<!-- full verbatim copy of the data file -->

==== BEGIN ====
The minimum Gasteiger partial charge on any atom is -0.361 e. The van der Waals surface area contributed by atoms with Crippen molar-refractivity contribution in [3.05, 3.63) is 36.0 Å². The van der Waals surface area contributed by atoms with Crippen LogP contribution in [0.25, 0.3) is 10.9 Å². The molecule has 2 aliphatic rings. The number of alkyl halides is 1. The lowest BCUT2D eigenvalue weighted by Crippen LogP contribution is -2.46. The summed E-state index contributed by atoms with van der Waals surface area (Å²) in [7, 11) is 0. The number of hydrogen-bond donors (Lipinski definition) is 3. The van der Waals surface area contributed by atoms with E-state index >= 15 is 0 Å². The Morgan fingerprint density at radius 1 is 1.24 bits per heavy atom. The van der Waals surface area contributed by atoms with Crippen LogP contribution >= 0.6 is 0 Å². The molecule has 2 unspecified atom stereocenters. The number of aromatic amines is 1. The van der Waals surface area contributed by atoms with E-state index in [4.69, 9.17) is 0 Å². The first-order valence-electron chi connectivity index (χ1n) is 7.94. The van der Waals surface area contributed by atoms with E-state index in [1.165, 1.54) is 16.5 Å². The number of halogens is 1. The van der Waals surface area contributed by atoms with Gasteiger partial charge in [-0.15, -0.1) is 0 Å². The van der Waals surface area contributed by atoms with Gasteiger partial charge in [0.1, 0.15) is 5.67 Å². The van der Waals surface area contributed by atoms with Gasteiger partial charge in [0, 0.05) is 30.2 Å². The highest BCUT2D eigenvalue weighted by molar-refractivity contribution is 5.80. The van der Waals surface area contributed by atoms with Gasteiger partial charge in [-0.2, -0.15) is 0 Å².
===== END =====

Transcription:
The minimum Gasteiger partial charge on any atom is -0.361 e. The van der Waals surface area contributed by atoms with Crippen molar-refractivity contribution in [3.05, 3.63) is 36.0 Å². The van der Waals surface area contributed by atoms with Crippen LogP contribution in [0.25, 0.3) is 10.9 Å². The molecule has 2 aliphatic rings. The number of alkyl halides is 1. The lowest BCUT2D eigenvalue weighted by Crippen LogP contribution is -2.46. The summed E-state index contributed by atoms with van der Waals surface area (Å²) in [7, 11) is 0. The number of hydrogen-bond donors (Lipinski definition) is 3. The van der Waals surface area contributed by atoms with E-state index >= 15 is 0 Å². The Morgan fingerprint density at radius 1 is 1.24 bits per heavy atom. The van der Waals surface area contributed by atoms with Crippen LogP contribution >= 0.6 is 0 Å². The molecule has 2 unspecified atom stereocenters. The number of aromatic amines is 1. The van der Waals surface area contributed by atoms with E-state index in [4.69, 9.17) is 0 Å². The first-order valence-electron chi connectivity index (χ1n) is 7.94. The van der Waals surface area contributed by atoms with E-state index in [1.165, 1.54) is 16.5 Å². The number of halogens is 1. The van der Waals surface area contributed by atoms with Gasteiger partial charge in [-0.15, -0.1) is 0 Å². The van der Waals surface area contributed by atoms with Gasteiger partial charge in [0.1, 0.15) is 5.67 Å². The van der Waals surface area contributed by atoms with Gasteiger partial charge in [0, 0.05) is 30.2 Å². The highest BCUT2D eigenvalue weighted by molar-refractivity contribution is 5.80. The van der Waals surface area contributed by atoms with Gasteiger partial charge in [-0.2, -0.15) is 0 Å².